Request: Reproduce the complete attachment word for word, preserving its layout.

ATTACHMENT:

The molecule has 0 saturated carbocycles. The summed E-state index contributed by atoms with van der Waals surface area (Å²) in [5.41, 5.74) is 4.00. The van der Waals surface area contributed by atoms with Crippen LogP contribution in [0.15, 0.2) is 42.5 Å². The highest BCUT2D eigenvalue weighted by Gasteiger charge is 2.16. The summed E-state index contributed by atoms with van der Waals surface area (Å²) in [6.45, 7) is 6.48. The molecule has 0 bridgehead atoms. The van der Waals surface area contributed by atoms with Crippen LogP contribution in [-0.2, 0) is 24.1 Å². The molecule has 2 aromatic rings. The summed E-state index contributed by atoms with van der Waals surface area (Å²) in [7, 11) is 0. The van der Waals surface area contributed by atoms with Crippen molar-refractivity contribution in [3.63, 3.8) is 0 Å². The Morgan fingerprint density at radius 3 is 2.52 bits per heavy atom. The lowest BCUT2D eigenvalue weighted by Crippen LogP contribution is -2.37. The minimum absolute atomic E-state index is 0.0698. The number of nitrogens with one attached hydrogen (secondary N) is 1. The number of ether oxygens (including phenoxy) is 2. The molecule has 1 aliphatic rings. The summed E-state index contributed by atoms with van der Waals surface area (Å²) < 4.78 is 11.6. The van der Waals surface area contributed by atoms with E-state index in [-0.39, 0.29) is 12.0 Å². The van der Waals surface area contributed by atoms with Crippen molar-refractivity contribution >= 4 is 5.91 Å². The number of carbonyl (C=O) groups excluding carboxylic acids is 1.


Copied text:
The molecule has 0 saturated carbocycles. The summed E-state index contributed by atoms with van der Waals surface area (Å²) in [5.41, 5.74) is 4.00. The van der Waals surface area contributed by atoms with Crippen LogP contribution in [0.15, 0.2) is 42.5 Å². The highest BCUT2D eigenvalue weighted by Gasteiger charge is 2.16. The summed E-state index contributed by atoms with van der Waals surface area (Å²) in [6.45, 7) is 6.48. The molecule has 0 bridgehead atoms. The van der Waals surface area contributed by atoms with Crippen LogP contribution in [-0.2, 0) is 24.1 Å². The molecule has 2 aromatic rings. The summed E-state index contributed by atoms with van der Waals surface area (Å²) in [7, 11) is 0. The van der Waals surface area contributed by atoms with Crippen molar-refractivity contribution in [3.63, 3.8) is 0 Å². The Morgan fingerprint density at radius 3 is 2.52 bits per heavy atom. The lowest BCUT2D eigenvalue weighted by Crippen LogP contribution is -2.37. The minimum absolute atomic E-state index is 0.0698. The number of nitrogens with one attached hydrogen (secondary N) is 1. The number of ether oxygens (including phenoxy) is 2. The molecule has 1 aliphatic rings. The summed E-state index contributed by atoms with van der Waals surface area (Å²) < 4.78 is 11.6. The van der Waals surface area contributed by atoms with E-state index in [-0.39, 0.29) is 12.0 Å². The van der Waals surface area contributed by atoms with Crippen molar-refractivity contribution >= 4 is 5.91 Å². The number of carbonyl (C=O) groups excluding carboxylic acids is 1.